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robertogreco : passions   5

The Tyranny of Convenience - The New York Times
"Convenience has the ability to make other options unthinkable. Once you have used a washing machine, laundering clothes by hand seems irrational, even if it might be cheaper. After you have experienced streaming television, waiting to see a show at a prescribed hour seems silly, even a little undignified. To resist convenience — not to own a cellphone, not to use Google — has come to require a special kind of dedication that is often taken for eccentricity, if not fanaticism.

For all its influence as a shaper of individual decisions, the greater power of convenience may arise from decisions made in aggregate, where it is doing so much to structure the modern economy. Particularly in tech-related industries, the battle for convenience is the battle for industry dominance.

Americans say they prize competition, a proliferation of choices, the little guy. Yet our taste for convenience begets more convenience, through a combination of the economics of scale and the power of habit. The easier it is to use Amazon, the more powerful Amazon becomes — and thus the easier it becomes to use Amazon. Convenience and monopoly seem to be natural bedfellows.

Given the growth of convenience — as an ideal, as a value, as a way of life — it is worth asking what our fixation with it is doing to us and to our country. I don’t want to suggest that convenience is a force for evil. Making things easier isn’t wicked. On the contrary, it often opens up possibilities that once seemed too onerous to contemplate, and it typically makes life less arduous, especially for those most vulnerable to life’s drudgeries.

But we err in presuming convenience is always good, for it has a complex relationship with other ideals that we hold dear. Though understood and promoted as an instrument of liberation, convenience has a dark side. With its promise of smooth, effortless efficiency, it threatens to erase the sort of struggles and challenges that help give meaning to life. Created to free us, it can become a constraint on what we are willing to do, and thus in a subtle way it can enslave us.

It would be perverse to embrace inconvenience as a general rule. But when we let convenience decide everything, we surrender too much."



"By the late 1960s, the first convenience revolution had begun to sputter. The prospect of total convenience no longer seemed like society’s greatest aspiration. Convenience meant conformity. The counterculture was about people’s need to express themselves, to fulfill their individual potential, to live in harmony with nature rather than constantly seeking to overcome its nuisances. Playing the guitar was not convenient. Neither was growing one’s own vegetables or fixing one’s own motorcycle. But such things were seen to have value nevertheless — or rather, as a result. People were looking for individuality again.

Perhaps it was inevitable, then, that the second wave of convenience technologies — the period we are living in — would co-opt this ideal. It would conveniencize individuality.

You might date the beginning of this period to the advent of the Sony Walkman in 1979. With the Walkman we can see a subtle but fundamental shift in the ideology of convenience. If the first convenience revolution promised to make life and work easier for you, the second promised to make it easier to be you. The new technologies were catalysts of selfhood. They conferred efficiency on self-expression."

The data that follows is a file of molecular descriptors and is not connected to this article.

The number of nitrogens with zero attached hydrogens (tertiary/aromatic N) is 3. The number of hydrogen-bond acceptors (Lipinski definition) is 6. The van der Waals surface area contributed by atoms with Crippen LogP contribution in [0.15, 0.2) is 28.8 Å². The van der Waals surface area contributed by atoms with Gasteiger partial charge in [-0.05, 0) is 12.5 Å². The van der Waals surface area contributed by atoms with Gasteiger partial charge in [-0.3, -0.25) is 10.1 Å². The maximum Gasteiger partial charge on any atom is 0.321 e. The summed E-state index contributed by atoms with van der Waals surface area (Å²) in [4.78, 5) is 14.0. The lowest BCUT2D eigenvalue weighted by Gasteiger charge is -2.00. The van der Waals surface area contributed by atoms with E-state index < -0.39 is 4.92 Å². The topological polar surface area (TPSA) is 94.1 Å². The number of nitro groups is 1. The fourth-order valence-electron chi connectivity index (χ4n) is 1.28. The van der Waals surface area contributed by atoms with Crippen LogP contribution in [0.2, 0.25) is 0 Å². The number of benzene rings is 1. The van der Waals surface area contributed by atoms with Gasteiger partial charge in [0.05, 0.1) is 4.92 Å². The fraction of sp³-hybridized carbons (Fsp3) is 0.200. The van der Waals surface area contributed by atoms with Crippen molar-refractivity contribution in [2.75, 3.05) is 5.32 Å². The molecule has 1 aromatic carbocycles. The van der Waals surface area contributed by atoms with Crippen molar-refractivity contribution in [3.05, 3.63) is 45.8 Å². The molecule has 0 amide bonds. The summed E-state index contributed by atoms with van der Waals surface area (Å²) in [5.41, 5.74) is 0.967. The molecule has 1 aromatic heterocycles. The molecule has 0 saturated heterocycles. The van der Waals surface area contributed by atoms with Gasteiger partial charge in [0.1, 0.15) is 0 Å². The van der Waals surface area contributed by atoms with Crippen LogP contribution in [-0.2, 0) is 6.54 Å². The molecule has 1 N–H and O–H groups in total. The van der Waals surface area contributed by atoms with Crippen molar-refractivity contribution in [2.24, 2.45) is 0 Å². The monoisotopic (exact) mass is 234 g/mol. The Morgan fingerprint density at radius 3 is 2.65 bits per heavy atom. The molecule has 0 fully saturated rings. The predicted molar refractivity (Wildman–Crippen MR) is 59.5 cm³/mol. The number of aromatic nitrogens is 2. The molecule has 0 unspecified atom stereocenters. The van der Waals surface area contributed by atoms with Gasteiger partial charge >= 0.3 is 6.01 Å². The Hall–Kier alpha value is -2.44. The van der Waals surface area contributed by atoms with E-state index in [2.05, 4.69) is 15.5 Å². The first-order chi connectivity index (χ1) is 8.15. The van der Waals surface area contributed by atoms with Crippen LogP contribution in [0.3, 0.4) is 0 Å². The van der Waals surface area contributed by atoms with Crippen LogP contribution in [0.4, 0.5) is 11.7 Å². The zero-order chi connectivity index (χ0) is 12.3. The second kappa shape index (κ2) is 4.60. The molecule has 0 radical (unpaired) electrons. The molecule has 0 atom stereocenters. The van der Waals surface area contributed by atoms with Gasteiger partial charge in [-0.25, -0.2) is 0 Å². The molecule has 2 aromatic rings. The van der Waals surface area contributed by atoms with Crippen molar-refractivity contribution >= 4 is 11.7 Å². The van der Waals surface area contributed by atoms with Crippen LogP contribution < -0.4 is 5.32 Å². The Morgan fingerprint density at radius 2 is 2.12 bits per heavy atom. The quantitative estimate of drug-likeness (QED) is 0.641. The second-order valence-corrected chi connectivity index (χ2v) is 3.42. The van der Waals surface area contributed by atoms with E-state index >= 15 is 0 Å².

"I do not want to deny that making things easier can serve us in important ways, giving us many choices (of restaurants, taxi services, open-source encyclopedias) where we used to have only a few or none. But being a person is only partly about having and exercising choices. It is also about how we face up to situations that are thrust upon us, about overcoming worthy challenges and finishing difficult tasks — the struggles that help make us who we are. What happens to human experience when so many obstacles and impediments and requirements and preparations have been removed?

Today’s cult of convenience fails to acknowledge that difficulty is a constitutive feature of human experience. Convenience is all destination and no journey. But climbing a mountain is different from taking the tram to the top, even if you end up at the same place. We are becoming people who care mainly or only about outcomes. We are at risk of making most of our life experiences a series of trolley rides.

Convenience has to serve something greater than itself, lest it lead only to more convenience. In her 1963 classic, “The Feminine Mystique,” Betty Friedan looked at what household technologies had done for women and concluded that they had just created more demands. “Even with all the new labor-saving appliances,” she wrote, “the modern American housewife probably spends more time on housework than her grandmother.” When things become easier, we can seek to fill our time with more “easy” tasks. At some point, life’s defining struggle becomes the tyranny of tiny chores and petty decisions.

An unwelcome consequence of living in a world where everything is “easy” is that the only skill that matters is the ability to multitask. At the extreme, we don’t actually do anything; we only arrange what will be done, which is a flimsy basis for a life.